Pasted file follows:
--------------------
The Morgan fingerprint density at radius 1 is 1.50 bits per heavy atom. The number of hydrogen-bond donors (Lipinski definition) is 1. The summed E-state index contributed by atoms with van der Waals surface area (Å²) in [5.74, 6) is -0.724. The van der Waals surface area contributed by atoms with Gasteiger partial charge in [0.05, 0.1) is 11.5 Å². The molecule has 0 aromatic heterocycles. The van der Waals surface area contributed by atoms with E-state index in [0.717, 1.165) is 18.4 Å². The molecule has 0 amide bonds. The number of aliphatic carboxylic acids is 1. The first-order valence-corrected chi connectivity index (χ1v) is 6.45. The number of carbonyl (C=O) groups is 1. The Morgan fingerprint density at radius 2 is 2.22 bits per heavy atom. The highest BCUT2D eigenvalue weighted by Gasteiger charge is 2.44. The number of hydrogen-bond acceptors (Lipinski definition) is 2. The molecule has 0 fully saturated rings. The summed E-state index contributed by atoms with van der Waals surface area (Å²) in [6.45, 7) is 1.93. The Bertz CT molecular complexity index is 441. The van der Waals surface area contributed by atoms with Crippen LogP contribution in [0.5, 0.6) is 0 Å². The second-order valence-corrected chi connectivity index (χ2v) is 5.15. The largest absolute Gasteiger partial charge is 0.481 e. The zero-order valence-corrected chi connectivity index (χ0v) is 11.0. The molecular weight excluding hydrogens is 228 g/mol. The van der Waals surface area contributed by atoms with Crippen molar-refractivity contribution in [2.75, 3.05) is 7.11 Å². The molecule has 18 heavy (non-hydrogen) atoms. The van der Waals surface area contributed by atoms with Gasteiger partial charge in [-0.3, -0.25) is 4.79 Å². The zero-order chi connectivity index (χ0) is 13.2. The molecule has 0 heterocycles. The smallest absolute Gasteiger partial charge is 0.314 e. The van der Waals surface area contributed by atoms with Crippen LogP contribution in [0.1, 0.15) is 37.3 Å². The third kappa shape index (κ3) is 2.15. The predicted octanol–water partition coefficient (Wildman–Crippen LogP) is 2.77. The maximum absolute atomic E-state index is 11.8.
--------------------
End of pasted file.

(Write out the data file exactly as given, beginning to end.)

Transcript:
The Morgan fingerprint density at radius 1 is 1.50 bits per heavy atom. The number of hydrogen-bond donors (Lipinski definition) is 1. The summed E-state index contributed by atoms with van der Waals surface area (Å²) in [5.74, 6) is -0.724. The van der Waals surface area contributed by atoms with Gasteiger partial charge in [0.05, 0.1) is 11.5 Å². The molecule has 0 aromatic heterocycles. The van der Waals surface area contributed by atoms with E-state index in [0.717, 1.165) is 18.4 Å². The molecule has 0 amide bonds. The number of aliphatic carboxylic acids is 1. The first-order valence-corrected chi connectivity index (χ1v) is 6.45. The number of carbonyl (C=O) groups is 1. The Morgan fingerprint density at radius 2 is 2.22 bits per heavy atom. The highest BCUT2D eigenvalue weighted by Gasteiger charge is 2.44. The number of hydrogen-bond acceptors (Lipinski definition) is 2. The molecule has 0 fully saturated rings. The summed E-state index contributed by atoms with van der Waals surface area (Å²) in [6.45, 7) is 1.93. The Bertz CT molecular complexity index is 441. The van der Waals surface area contributed by atoms with Crippen LogP contribution in [0.5, 0.6) is 0 Å². The second-order valence-corrected chi connectivity index (χ2v) is 5.15. The largest absolute Gasteiger partial charge is 0.481 e. The zero-order valence-corrected chi connectivity index (χ0v) is 11.0. The molecular weight excluding hydrogens is 228 g/mol. The van der Waals surface area contributed by atoms with Crippen molar-refractivity contribution in [2.75, 3.05) is 7.11 Å². The molecule has 18 heavy (non-hydrogen) atoms. The van der Waals surface area contributed by atoms with Gasteiger partial charge in [-0.3, -0.25) is 4.79 Å². The zero-order chi connectivity index (χ0) is 13.2. The molecule has 0 heterocycles. The smallest absolute Gasteiger partial charge is 0.314 e. The van der Waals surface area contributed by atoms with Crippen LogP contribution in [0.1, 0.15) is 37.3 Å². The third kappa shape index (κ3) is 2.15. The predicted octanol–water partition coefficient (Wildman–Crippen LogP) is 2.77. The maximum absolute atomic E-state index is 11.8.